France Telecom SA was charged with mental harassment by a judge who is leading an investigation into employee suicides and depression at the country's largest phone company.
France Telecom was charged on Friday by Judge Pascal Gand in an investigation sparked by a labor union complaint that reorganization efforts to make the former monopoly more competitive had contributed to workers' psychological issues, the company said.
France Telecom "denies having put in place a policy deliberately aimed at causing suffering in the workplace in order to encourage people to leave," according to an e-mailed statement by the company.
France Telecom suspended its restructuring plans in 2009 and Chief Executive Officer Didier Lombard stepped down in 2010 after more than 30 people killed themselves as the company struggled to cope with intensifying competition. Most of the workers when Lombard left had protected status that made it difficult to fire them and the company instead gave employees meaningless jobs to force them out, driving some to take their own lives, the unions said.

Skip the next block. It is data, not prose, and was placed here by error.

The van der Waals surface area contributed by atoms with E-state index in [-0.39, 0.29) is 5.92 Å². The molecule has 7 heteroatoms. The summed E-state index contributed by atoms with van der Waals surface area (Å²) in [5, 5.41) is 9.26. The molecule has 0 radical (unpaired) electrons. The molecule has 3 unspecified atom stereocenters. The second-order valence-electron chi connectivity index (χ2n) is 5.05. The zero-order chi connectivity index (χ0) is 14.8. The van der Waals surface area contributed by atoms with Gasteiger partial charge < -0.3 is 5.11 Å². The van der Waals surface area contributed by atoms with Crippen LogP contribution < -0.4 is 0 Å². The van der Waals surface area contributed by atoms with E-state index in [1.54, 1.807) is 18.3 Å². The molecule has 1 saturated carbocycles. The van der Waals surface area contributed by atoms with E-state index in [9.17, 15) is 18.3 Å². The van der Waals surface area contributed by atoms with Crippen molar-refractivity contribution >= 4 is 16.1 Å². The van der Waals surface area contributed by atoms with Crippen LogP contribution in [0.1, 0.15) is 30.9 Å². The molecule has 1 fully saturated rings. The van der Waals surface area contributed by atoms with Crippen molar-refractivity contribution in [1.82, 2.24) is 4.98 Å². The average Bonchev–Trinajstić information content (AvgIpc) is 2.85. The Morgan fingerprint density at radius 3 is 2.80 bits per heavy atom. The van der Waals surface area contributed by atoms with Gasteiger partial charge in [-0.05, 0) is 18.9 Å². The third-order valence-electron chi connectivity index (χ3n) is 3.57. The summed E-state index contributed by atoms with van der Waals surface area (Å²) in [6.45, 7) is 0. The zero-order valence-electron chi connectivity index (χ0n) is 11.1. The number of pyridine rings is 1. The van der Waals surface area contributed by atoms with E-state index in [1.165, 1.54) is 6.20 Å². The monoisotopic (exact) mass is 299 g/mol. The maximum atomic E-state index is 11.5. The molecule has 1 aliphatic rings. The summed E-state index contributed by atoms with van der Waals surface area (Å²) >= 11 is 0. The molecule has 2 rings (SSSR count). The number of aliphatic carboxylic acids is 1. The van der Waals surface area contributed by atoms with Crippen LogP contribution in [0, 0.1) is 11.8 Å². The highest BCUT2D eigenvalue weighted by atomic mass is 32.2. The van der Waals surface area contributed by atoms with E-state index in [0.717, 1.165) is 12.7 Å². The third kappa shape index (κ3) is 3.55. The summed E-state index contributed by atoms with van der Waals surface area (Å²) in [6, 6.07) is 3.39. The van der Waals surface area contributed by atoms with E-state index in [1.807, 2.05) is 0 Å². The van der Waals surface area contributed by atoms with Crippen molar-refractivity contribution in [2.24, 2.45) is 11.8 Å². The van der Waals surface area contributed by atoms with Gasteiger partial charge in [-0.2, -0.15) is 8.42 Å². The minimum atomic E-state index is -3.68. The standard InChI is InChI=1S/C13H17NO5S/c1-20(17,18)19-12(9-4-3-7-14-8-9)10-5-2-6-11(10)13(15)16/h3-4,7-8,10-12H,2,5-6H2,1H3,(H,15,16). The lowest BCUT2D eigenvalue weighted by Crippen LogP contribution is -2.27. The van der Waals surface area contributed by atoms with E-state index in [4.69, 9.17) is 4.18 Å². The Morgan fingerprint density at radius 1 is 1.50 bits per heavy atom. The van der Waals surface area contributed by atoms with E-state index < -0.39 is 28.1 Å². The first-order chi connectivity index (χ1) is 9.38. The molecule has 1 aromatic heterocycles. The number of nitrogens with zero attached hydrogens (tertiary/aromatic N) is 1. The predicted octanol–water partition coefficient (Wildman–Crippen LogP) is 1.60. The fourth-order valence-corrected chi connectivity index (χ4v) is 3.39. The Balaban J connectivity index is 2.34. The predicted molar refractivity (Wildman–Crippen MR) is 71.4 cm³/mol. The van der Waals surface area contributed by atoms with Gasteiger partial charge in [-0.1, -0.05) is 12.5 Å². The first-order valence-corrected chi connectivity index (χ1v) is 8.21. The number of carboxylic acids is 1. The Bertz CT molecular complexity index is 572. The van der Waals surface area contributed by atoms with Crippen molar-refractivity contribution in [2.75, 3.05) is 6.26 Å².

Lombard was charged earlier this week as well with mental harassment. He denied the allegations in an open letter posted on the Le Monde website on July 4.
"At no point were these plans conceived and put in place by France Telecom directed against employees," Lombard wrote in a statement to the newspaper. "They were meant to save the company and its employees, and to open up new career paths in the new digital world."